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Portrait of the artist: critics cast doubt on Boris Johnson holiday snap

The PM, caught unawares, pursuing his Churchillian hobby. Some wonder whether the image is too convenient

Boris Johnson with a painting of a ladybird he produced during a school visit
Boris Johnson with a painting of a ladybird he produced during a school visit. He has long been said to dabble in art. Photograph: Jeremy Selwyn/AFP/Getty Images
Boris Johnson with a painting of a ladybird he produced during a school visit. He has long been said to dabble in art. Photograph: Jeremy Selwyn/AFP/Getty Images
Nadia Khomami
Arts and culture correspondent

Last modified on Thu 14 Oct 2021 05.10 BST

It’s a busy time for the prime minister, as he faces multiple crises including rocketing energy prices, container ships turned away from British ports and a standoff with the EU over the Northern Ireland protocol.

But Boris Johnson still found time to emulate his hero Winston Churchill by fitting in a spot of painting while holidaying in Marbella.

He was caught unawares, or so it seems, in a long-lens photograph, standing behind an easel, painting an unknown subject at his holiday villa.

Daily Mirror front page.
Daily Mirror front page. Photograph: Daily Mirror

Whether he’s yet up to Churchill’s standards – a painting by the former wartime leader recently sold for a record £7m – the prime minister has long been known to dabble in the craft, which those who know him best say he inherited from his mother.

During the Tory leadership campaign in 2019, Johnson said he wound down by painting buses on old wooden crates, and added “passengers enjoying themselves” on his model Routemasters.

His professed love for painting sparked widespread interest at the time, with critics and ministers wondering whether he had made the whole thing up, perhaps to distract from internet searches of the infamous Brexit bus.

But Guto Harri, Johnson’s communications director when he was mayor of London, told Newsnight he knew his old boss was “a talented painter”.

“I know that he used to genuinely paint little egg boxes,” Harri said, as viewers were reminded that a pen-and-ink doodle of a bus by Johnson had raised £1,000 for a children’s cancer charity.

Meanwhile, Celia Montague, an artist who painted a portrait of Johnson, revealed how the then London mayor had turned the easel on her.

“I have seen Boris in the very act of creation,” she wrote in the Daily Mail. “I know he loves painting and, as a professional portrait and landscape painter, I can confirm that he is more skilled than you might think.”

Montague recalled how Johnson “looked as though he positively ached to be doing what I thought I was about to do”, so she asked if he wanted a go.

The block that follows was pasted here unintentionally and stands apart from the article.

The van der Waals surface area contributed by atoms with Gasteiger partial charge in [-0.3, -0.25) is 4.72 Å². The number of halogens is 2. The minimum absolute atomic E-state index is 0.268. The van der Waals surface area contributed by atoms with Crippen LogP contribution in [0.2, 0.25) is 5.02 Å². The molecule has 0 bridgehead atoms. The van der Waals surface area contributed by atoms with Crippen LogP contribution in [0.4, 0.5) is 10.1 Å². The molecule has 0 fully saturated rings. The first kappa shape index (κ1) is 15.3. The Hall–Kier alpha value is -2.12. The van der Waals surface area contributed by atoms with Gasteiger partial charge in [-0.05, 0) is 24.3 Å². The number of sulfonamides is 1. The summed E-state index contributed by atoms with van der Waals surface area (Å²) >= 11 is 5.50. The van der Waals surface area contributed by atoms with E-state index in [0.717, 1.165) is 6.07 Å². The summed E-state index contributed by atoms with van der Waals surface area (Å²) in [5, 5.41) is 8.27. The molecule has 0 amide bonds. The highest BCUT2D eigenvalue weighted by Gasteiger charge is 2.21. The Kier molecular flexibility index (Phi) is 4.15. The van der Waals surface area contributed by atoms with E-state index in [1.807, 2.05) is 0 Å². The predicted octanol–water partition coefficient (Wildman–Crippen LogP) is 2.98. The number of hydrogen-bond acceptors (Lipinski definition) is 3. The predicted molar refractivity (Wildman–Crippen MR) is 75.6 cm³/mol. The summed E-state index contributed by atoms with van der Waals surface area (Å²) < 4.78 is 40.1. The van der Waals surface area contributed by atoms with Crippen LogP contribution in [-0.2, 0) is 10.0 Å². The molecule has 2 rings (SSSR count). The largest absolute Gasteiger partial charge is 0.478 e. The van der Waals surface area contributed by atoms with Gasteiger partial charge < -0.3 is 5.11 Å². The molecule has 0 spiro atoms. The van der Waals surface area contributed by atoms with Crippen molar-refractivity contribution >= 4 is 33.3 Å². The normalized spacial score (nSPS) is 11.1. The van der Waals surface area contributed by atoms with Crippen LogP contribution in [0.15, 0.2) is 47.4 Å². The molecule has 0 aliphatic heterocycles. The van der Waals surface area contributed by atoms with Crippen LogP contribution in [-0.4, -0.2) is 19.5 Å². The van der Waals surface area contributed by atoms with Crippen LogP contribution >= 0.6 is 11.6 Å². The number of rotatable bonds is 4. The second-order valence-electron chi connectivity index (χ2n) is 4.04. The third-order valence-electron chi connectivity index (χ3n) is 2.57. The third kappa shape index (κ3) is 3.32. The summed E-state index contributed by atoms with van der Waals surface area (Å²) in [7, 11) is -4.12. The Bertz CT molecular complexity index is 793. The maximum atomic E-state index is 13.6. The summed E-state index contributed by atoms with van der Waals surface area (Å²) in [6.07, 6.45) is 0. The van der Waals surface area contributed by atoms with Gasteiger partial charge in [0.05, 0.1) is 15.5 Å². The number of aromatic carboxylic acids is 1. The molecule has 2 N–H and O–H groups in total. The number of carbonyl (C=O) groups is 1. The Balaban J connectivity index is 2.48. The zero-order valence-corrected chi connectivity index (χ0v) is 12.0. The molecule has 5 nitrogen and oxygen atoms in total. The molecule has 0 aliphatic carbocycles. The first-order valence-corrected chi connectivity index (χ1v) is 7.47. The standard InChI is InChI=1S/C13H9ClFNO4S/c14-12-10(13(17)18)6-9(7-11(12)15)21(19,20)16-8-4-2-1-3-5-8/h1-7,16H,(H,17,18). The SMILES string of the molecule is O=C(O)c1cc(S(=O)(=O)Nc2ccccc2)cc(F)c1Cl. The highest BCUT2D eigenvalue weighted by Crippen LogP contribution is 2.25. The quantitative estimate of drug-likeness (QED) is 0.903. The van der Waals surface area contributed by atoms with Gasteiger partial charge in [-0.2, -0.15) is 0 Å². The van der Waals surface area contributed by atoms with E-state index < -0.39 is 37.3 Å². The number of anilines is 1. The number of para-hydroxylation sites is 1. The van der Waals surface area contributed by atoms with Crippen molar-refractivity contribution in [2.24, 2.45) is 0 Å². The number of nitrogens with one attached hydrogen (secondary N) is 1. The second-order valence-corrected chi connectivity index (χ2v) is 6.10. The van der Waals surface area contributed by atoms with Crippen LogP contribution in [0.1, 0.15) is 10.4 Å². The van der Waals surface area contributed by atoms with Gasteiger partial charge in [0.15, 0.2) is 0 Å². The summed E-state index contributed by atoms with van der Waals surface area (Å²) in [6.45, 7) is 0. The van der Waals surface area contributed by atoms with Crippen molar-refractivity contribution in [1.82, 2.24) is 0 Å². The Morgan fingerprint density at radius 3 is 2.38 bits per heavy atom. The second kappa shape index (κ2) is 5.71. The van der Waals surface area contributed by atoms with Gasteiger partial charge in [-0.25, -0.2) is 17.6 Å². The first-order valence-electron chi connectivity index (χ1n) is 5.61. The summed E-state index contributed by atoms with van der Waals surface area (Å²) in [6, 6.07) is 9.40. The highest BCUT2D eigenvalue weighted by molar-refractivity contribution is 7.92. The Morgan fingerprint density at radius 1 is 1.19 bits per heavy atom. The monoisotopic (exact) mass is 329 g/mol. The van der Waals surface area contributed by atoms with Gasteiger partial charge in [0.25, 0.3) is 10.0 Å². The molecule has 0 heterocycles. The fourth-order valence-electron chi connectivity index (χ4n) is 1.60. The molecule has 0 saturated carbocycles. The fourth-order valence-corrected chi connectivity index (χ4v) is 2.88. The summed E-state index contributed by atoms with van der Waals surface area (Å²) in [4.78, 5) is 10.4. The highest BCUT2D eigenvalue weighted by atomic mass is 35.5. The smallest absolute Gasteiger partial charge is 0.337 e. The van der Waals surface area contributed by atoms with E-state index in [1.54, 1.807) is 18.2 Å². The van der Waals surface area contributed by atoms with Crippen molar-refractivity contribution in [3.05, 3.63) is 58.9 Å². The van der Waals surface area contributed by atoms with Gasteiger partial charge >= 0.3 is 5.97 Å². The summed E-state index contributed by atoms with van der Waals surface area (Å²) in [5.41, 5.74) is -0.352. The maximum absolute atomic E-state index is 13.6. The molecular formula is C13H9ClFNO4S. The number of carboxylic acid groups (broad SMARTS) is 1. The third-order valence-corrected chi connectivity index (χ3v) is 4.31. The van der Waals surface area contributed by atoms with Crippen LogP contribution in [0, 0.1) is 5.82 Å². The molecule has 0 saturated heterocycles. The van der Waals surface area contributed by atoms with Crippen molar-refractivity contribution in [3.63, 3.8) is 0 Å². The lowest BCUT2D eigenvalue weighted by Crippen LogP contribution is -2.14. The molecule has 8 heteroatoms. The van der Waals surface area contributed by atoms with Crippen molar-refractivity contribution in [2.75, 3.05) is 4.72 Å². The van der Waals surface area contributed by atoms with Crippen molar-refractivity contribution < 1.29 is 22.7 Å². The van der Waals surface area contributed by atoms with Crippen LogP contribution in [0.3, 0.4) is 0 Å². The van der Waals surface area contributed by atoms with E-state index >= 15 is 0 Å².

“I’ve seen slower starts at the Grand National … standing well back from the canvas, he set his jaw in Churchillian manner and lunged at it like a swordsman.”

Johnson has declared his love of painting on a number of occasions. In 2011, he claimed: “I like to relax by painting on cheese boxes … Now it might sound cretinous – and I’m not a very good painter – but I enjoy it and find it therapeutic. The last thing I painted was a picture of one of my family in front of the Colosseum.”

According to the Johnson biographer Tom Bower, the prime minister got the painting bug from his mother, Charlotte Johnson Wahl. “His mother encouraged his painting as a very young boy,” Bower said. “Marooned with [her] at the family’s farm in Exmoor when he was three years old, Johnson enjoyed painting buses with his mother’s colours.”

Johnson Wahl, who died in September, was talented and forged a career as an artist, with her paintings described as revealing “a deep understanding of the complex human condition, and an empathy for struggle”.

Johnson Wahl, who struggled with mental illness for much of her adult life, painted 78 paintings when she was a patient at the Maudsley. An exhibition of the paintings at the psychiatric hospital in 1973 sold out, as did others in Brussels in 1970 and at the Gavin Graham gallery in London in 2004. Her still lifes, portraits and paintings of skyscrapers have been exhibited widely, and sold for £1,000 to £5,000.

Johnson Wahl told the Radio Times in 2015 that her son Boris was a “very good painter”. “He is interested in the leadership of the Conservative party, but he could equally well retire and become a painter,” she said.

But while many were quick to compare the photograph of Johnson to Churchill, Bower and another Johnson biographer, Sonia Purnell, believed the photograph from Spain was clearly staged.

“It’s meant to be a distraction from the shitshow and it’s obviously working,” Purnell said. “Again. Like the painting buses thing and so many other decoys. He’s done the odd bit of painting over the years but nothing much.

“Most would find it impossible to find the time with a toddler, let alone supposedly being the one meant to be dealing with the climate crisis, Northern Ireland, that damning report on his handling of Covid, food shortages, and a stalling economy. How come that picture just happened to get out?”

Churchill, a keen artist, had a studio at Chartwell, but claimed to have only painted one picture while serving as prime minister during the second world war – of the Koutoubia mosque in Marrakech, painted from the balcony of the Villa Taylor in 1943 while on an excursion with the US president Franklin D Roosevelt.